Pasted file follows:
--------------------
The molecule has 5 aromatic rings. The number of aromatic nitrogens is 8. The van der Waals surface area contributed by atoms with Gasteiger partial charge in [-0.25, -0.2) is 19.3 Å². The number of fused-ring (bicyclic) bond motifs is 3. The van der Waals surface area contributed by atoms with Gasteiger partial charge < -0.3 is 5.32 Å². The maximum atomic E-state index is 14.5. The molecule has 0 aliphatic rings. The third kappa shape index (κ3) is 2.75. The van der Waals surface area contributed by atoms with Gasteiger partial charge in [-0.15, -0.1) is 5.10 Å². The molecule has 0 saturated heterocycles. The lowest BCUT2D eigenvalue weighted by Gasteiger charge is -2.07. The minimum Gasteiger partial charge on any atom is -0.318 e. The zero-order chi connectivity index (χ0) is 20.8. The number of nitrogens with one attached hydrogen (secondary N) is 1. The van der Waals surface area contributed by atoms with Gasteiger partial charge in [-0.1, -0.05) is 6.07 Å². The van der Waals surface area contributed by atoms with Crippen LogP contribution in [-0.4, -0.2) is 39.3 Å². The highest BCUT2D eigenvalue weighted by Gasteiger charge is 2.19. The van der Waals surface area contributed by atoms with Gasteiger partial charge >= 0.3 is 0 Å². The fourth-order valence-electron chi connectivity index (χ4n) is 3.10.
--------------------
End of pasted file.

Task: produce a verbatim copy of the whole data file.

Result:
The molecule has 5 aromatic rings. The number of aromatic nitrogens is 8. The van der Waals surface area contributed by atoms with Gasteiger partial charge in [-0.25, -0.2) is 19.3 Å². The number of fused-ring (bicyclic) bond motifs is 3. The van der Waals surface area contributed by atoms with Gasteiger partial charge < -0.3 is 5.32 Å². The maximum atomic E-state index is 14.5. The molecule has 0 aliphatic rings. The third kappa shape index (κ3) is 2.75. The van der Waals surface area contributed by atoms with Gasteiger partial charge in [-0.15, -0.1) is 5.10 Å². The molecule has 0 saturated heterocycles. The lowest BCUT2D eigenvalue weighted by Gasteiger charge is -2.07. The minimum Gasteiger partial charge on any atom is -0.318 e. The zero-order chi connectivity index (χ0) is 20.8. The number of nitrogens with one attached hydrogen (secondary N) is 1. The van der Waals surface area contributed by atoms with Gasteiger partial charge in [-0.1, -0.05) is 6.07 Å². The van der Waals surface area contributed by atoms with Crippen LogP contribution in [-0.4, -0.2) is 39.3 Å². The highest BCUT2D eigenvalue weighted by Gasteiger charge is 2.19. The van der Waals surface area contributed by atoms with Gasteiger partial charge >= 0.3 is 0 Å². The fourth-order valence-electron chi connectivity index (χ4n) is 3.10.